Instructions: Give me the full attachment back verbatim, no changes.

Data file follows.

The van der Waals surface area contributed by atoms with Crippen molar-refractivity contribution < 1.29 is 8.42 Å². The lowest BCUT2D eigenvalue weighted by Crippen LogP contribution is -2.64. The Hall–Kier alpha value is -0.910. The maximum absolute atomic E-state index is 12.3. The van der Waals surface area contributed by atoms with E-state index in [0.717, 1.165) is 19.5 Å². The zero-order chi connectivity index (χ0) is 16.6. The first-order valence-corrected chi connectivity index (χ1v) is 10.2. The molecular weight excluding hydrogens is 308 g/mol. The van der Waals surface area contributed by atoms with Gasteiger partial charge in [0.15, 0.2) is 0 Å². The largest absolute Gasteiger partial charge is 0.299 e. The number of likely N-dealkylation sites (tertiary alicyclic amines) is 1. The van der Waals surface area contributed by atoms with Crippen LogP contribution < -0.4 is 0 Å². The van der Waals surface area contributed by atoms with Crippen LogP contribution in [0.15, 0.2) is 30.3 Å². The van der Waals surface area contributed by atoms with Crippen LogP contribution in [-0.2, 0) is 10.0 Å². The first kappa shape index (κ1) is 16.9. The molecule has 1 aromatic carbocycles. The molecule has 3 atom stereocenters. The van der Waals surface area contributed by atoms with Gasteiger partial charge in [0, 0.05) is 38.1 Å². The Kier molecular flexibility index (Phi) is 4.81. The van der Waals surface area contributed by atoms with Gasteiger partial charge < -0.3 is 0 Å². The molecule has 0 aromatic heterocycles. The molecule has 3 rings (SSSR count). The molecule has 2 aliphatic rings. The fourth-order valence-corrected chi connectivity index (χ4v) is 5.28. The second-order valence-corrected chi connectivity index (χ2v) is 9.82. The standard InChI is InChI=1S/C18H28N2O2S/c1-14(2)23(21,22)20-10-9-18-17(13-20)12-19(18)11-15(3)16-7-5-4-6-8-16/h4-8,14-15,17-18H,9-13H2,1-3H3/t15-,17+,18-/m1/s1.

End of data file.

The van der Waals surface area contributed by atoms with Crippen molar-refractivity contribution < 1.29 is 8.42 Å². The lowest BCUT2D eigenvalue weighted by Crippen LogP contribution is -2.64. The Hall–Kier alpha value is -0.910. The maximum absolute atomic E-state index is 12.3. The van der Waals surface area contributed by atoms with E-state index in [0.717, 1.165) is 19.5 Å². The zero-order chi connectivity index (χ0) is 16.6. The first-order valence-corrected chi connectivity index (χ1v) is 10.2. The molecular weight excluding hydrogens is 308 g/mol. The van der Waals surface area contributed by atoms with Gasteiger partial charge in [0.15, 0.2) is 0 Å². The largest absolute Gasteiger partial charge is 0.299 e. The number of likely N-dealkylation sites (tertiary alicyclic amines) is 1. The van der Waals surface area contributed by atoms with Crippen LogP contribution < -0.4 is 0 Å². The van der Waals surface area contributed by atoms with Crippen LogP contribution in [0.15, 0.2) is 30.3 Å². The van der Waals surface area contributed by atoms with Crippen LogP contribution in [-0.2, 0) is 10.0 Å². The first kappa shape index (κ1) is 16.9. The molecule has 1 aromatic carbocycles. The molecule has 3 atom stereocenters. The van der Waals surface area contributed by atoms with Gasteiger partial charge in [0, 0.05) is 38.1 Å². The Kier molecular flexibility index (Phi) is 4.81. The van der Waals surface area contributed by atoms with Gasteiger partial charge < -0.3 is 0 Å². The molecule has 0 aromatic heterocycles. The molecule has 3 rings (SSSR count). The molecule has 2 aliphatic rings. The fourth-order valence-corrected chi connectivity index (χ4v) is 5.28. The second-order valence-corrected chi connectivity index (χ2v) is 9.82. The standard InChI is InChI=1S/C18H28N2O2S/c1-14(2)23(21,22)20-10-9-18-17(13-20)12-19(18)11-15(3)16-7-5-4-6-8-16/h4-8,14-15,17-18H,9-13H2,1-3H3/t15-,17+,18-/m1/s1.